As a 6'3", 250 pound weightlifter of Middle Eastern descent, who sometimes wears a full beard, seldom wears a (perfunctory) smile, and who's last name is "Ibrahim"—a name that sometimes appears in rather "unflattering" headlines, such as the recent attacks in Glasgow—I don't mind telling you that, well, sometimes I get askance looks of "concern" whenever I board airplanes. Do I take any special delight in that? Not really. Do I understand it? Totally.
Since 1984, 20 of the 27 airplane hijackings have been carried out by Arabs, Pakistanis, Turks, et al—all people of "Middle Eastern" appearance. Moreover, since 9/11, the lion's share of dramatic and fatal terrorist attacks carried around the world—such as the Bali nightclub bombing, where 202 were killed, or the Madrid train bombings, where 191 killed, or the Chechen hostage crisis, where 344 civilians, including 186 children were killed, or the London train bombings, where 52 were killed, or the Sharm al-Sheikh bombings, where 64 were killed—have all been committed by Muslims. This is not to disparage but simply state a fact.
It is understandable, then, why I, a non-Muslim, whose last name is nonetheless Ibrahim, may be a source of special attention in an airport or airplane. Yet so long as I am not unduly harassed or slighted and am treated professionally—and, most importantly, since I have nothing to hide—I am always happy to comply. It simply makes sense. Even so, I don't believe that I have ever been treated differently than the majority—no doubt because I don't go out of my way to be conspicuous.
A practicing Muslim associate of mine—call him Ishmael—once told me that, while riding the train, he noticed a bearded man dressed in traditional Pakistani garb, swaying back and forth in his seat in recitation while holding a Koran. At the next stop, Ishmael exited the train and chose to wait for the next one, adding, "I pray and recite from the Koran, too, but since 9/11 I know better than to engage in easily misconstrued activities"—activities from a fellow Muslim which worried him enough to board another train.
It is in this backdrop that one should best appreciate the current debate about the "John Doe" provision and the infamous case of the "flying imams." Unlike myself and Ishmael, these six imams, exploiting religious freedoms granted them that their own religion, Islam, does not grant others, and no doubt fully aware of the scene they'd inevitably cause, decided to fall prostrate in prayer in the middle of an airport, chanting "Allahu Akbar"—the usual last words of Islamist suicide bombers prior to detonation—and then when they boarded the plane, began talking loudly in Arabic, with only words like "Osama bin Laden" being intelligible to English ears.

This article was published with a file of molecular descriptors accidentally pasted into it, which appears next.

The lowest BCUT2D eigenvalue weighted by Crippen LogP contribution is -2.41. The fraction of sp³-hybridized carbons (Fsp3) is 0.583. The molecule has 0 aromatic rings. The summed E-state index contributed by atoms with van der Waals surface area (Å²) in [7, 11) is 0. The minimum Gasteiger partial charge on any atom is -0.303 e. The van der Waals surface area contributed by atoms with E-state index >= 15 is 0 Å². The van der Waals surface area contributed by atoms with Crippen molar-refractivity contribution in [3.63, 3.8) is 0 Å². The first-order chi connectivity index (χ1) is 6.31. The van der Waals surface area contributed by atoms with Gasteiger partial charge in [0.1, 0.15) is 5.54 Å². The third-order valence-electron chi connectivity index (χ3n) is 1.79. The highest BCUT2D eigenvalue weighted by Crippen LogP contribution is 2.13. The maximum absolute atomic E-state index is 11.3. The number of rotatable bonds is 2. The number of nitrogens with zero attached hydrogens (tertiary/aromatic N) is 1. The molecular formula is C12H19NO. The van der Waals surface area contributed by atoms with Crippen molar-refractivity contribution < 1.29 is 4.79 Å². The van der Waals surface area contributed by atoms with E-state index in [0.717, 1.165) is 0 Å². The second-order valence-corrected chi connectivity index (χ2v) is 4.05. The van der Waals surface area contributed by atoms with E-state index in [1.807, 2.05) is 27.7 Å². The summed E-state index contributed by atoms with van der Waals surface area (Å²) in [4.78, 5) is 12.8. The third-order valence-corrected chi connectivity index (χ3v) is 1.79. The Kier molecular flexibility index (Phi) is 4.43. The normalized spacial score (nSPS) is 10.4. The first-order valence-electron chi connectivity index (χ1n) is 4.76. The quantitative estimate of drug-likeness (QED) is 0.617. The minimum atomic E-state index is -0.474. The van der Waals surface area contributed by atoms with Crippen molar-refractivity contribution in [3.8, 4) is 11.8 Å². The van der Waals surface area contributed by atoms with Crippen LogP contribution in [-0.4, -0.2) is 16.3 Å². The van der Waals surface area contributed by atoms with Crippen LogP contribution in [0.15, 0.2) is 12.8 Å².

Why is it that Ishmael and myself and countless other people of Middle Eastern and/or Islamic backgrounds are cognizant enough to know that discreet behavior in airports and airplanes goes a long way in ensuring a hassle free flight, while these imams decided to take an "in-your-face" approach?
Ironically, airports provide non-denominational "meditation" rooms, but, as I've heard before, many "pious" Muslims—such as the "flying imams," no doubt—feel their prayers are sullied if recited next to Christians, Jews, Buddhists, or Hindus—that is, infidels. So they take to the middle of the terminal floors.
More ironic still, CAIR (Council on American-Islamic Relations) is trying to make it so that any American who observes such "aberrant" behavior and decides to report it—you know, to avert another 9/11—can be sued. So now, Muslims who were raised in stoic environments—whether run by dictatorial, authoritarian, or theocratic governments—and who themselves support the draconian dictates of sharia law (stoning adulterers and murdering "apostates"); Muslims whose attire is markedly different from their Western hosts and who must therefore be used to constant stares—supposedly these same Muslims are now "hurt" and "traumatized" and need monetary compensation because some concerned citizens thought, due to their totally inappropriate behavior in an airport, that they may have had nefarious intentions and thus reported them to the authorities. This is CAIR's approach at trying to foster better "American-Islamic relations"—its own namesake: threats, fear, and intimidation.Of course and for the record, should the imams wish to avoid a similar incident next time they board a plane, behaving "normally" (yes, there is such a thing) and like everyone—both Middle Eastern and non-Middle Eastern, Muslim and non-Muslim—is a sure bet that they most likely won't be harassed.